“Sometimes this is picked up by a family practitioner or pediatrician, and they just encourage the kid to lose weight,” Gubitosi-Klug says. “We need to make sure people are aware this is an aggressive disease, and it’s treated as such from the start.”
Treating Teens With Diabetes
One of the greatest risk factors for type 2 diabetes in youth is a family history of the disease. If your child is at risk, or has already been diagnosed, here is some expert advice.
When should I get my kids screened for type 2 diabetes?
The American Diabetes Association’s 2020 Standards of Medical Care in Diabetes recommends screening high-risk kids at age 10 or once puberty begins, whichever happens first. Children are considered at risk if they have three or more risk factors, which include:
- Body mass index (BMI, a ratio of weight to height) at or above the 85th percentile
- A family history of type 2 diabetes in a first- or second-degree relative
- A mother who had gestational diabetes when pregnant
- Race/ethnicity (American Indian, African American, Latino, Asian American, or Pacific Islander)
- Physical signs of insulin resistance, such as acanthosis nigricans, a darkening of the skin on the back of the neck and other skin-fold areas
Should children with type 2 diabetes see an endocrinologist, or can they get the treatment they need from a pediatrician?
Take them to an endocrinologist if possible, says Indiana University pediatric endocrinologist Tamara Hannon, MD, MS. “These children need comprehensive diabetes care just like kids with type 1 diabetes. Pediatric endocrinologists have training and the resources to provide the clinical care these kids need.”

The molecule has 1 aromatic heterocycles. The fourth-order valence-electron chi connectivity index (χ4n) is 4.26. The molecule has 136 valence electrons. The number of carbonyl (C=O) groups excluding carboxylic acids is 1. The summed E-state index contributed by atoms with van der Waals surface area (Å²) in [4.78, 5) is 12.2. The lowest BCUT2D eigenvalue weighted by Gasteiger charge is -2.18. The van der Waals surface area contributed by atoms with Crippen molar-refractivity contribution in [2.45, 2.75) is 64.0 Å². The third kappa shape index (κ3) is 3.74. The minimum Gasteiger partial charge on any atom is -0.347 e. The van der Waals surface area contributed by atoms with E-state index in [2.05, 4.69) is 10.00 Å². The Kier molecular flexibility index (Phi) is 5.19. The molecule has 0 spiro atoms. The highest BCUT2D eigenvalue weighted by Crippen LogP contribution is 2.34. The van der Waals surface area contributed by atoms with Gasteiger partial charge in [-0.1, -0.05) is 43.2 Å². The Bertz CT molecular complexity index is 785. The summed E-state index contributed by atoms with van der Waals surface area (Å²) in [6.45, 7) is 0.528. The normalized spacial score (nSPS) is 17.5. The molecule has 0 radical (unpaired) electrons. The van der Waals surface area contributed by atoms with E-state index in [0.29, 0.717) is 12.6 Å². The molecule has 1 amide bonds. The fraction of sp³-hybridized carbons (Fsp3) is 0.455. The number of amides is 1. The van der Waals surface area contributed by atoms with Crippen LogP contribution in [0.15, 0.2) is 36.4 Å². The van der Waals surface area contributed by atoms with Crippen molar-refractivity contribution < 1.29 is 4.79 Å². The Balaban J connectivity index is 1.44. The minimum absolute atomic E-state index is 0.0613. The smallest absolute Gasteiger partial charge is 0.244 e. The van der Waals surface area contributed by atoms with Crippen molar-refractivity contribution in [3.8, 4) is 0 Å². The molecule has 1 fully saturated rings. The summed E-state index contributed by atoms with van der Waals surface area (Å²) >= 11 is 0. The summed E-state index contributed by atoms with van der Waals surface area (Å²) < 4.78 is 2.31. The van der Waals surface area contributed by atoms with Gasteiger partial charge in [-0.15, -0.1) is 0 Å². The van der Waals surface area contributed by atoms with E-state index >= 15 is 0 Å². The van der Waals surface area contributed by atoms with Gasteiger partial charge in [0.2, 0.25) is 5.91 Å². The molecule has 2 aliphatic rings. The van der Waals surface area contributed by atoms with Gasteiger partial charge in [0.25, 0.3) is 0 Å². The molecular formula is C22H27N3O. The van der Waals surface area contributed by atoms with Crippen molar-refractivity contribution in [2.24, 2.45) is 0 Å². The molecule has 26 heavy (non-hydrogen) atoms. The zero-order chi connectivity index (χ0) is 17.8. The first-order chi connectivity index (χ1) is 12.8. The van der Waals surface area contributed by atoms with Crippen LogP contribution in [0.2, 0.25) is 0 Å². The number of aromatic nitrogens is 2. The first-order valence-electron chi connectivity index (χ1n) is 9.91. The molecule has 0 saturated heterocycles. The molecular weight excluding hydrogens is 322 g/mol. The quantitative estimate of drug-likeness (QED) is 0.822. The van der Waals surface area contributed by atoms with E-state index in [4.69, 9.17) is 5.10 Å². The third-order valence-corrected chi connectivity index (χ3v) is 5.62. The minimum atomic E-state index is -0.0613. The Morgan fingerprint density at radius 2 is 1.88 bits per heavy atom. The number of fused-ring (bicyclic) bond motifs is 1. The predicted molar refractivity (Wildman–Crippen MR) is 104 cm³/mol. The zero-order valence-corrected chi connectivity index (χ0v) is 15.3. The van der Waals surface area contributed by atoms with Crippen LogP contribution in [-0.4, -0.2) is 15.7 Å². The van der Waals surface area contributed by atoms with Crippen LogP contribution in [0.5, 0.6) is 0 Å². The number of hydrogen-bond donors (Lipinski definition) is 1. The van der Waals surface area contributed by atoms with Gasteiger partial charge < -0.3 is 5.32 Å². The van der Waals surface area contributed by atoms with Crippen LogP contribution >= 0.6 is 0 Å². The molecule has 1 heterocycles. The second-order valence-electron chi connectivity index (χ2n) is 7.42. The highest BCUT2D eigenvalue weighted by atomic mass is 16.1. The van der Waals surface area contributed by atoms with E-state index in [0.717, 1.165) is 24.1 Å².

What is the best treatment if my child doesn’t respond to metformin?
Though metformin is typically the first treatment doctors prescribe for type 2 diabetes, there are two options for children 10 and older who don’t respond to metformin: injecting insulin or liraglutide (Victoza).
Do children with type 2 diabetes need treatment indefinitely, or just until they’ve gone through puberty?
“Most kids with type 2 aren’t able to manage diabetes without medication,” Hannon says. “There is no way to know how long medication will be needed.” If a child is able to get off medication, there’s a high likelihood he or she will need treatment again in the near future, so follow-up by a pediatric endocrinologist is necessary.
Empower Your Kids
The American Diabetes Association is working to slow the trajectory of childhood obesity and type 2 diabetes. Its Project Power program encourages elementary and middle school–aged children in underserved communities to eat healthy and stay active, while helping the whole family adopt good-for-you habits. Learn more here.